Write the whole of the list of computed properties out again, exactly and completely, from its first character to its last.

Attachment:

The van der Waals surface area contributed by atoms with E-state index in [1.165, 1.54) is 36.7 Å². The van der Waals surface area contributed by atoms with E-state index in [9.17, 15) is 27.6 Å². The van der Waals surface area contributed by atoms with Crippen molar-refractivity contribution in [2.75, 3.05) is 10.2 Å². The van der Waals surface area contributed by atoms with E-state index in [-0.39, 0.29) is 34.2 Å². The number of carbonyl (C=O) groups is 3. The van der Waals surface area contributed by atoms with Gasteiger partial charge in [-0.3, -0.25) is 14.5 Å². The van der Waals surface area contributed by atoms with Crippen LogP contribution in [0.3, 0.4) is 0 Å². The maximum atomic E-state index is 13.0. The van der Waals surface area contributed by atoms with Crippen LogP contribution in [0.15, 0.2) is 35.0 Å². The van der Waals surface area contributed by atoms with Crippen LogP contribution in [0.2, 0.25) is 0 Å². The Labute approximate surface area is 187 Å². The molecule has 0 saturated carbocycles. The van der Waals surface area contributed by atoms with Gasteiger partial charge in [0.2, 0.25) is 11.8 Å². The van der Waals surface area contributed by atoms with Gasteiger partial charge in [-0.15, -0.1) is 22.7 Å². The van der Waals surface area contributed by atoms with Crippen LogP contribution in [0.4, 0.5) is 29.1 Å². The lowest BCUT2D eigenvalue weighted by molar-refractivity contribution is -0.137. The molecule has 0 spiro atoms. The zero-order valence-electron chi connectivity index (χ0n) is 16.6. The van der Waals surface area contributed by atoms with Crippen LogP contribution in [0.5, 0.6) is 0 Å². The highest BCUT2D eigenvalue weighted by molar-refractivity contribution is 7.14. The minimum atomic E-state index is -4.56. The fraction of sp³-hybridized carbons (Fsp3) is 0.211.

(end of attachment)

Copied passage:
The van der Waals surface area contributed by atoms with E-state index in [1.165, 1.54) is 36.7 Å². The van der Waals surface area contributed by atoms with E-state index in [9.17, 15) is 27.6 Å². The van der Waals surface area contributed by atoms with Crippen molar-refractivity contribution in [2.75, 3.05) is 10.2 Å². The van der Waals surface area contributed by atoms with E-state index in [-0.39, 0.29) is 34.2 Å². The number of carbonyl (C=O) groups is 3. The van der Waals surface area contributed by atoms with Gasteiger partial charge in [-0.3, -0.25) is 14.5 Å². The van der Waals surface area contributed by atoms with Crippen LogP contribution in [0.3, 0.4) is 0 Å². The maximum atomic E-state index is 13.0. The van der Waals surface area contributed by atoms with Crippen LogP contribution in [0.15, 0.2) is 35.0 Å². The van der Waals surface area contributed by atoms with Crippen LogP contribution in [0.2, 0.25) is 0 Å². The Labute approximate surface area is 187 Å². The molecule has 0 saturated carbocycles. The van der Waals surface area contributed by atoms with Gasteiger partial charge in [0.2, 0.25) is 11.8 Å². The van der Waals surface area contributed by atoms with Gasteiger partial charge in [-0.15, -0.1) is 22.7 Å². The van der Waals surface area contributed by atoms with Crippen LogP contribution in [0.4, 0.5) is 29.1 Å². The lowest BCUT2D eigenvalue weighted by molar-refractivity contribution is -0.137. The molecule has 0 spiro atoms. The zero-order valence-electron chi connectivity index (χ0n) is 16.6. The van der Waals surface area contributed by atoms with Crippen LogP contribution in [0.5, 0.6) is 0 Å². The highest BCUT2D eigenvalue weighted by molar-refractivity contribution is 7.14. The minimum atomic E-state index is -4.56. The fraction of sp³-hybridized carbons (Fsp3) is 0.211.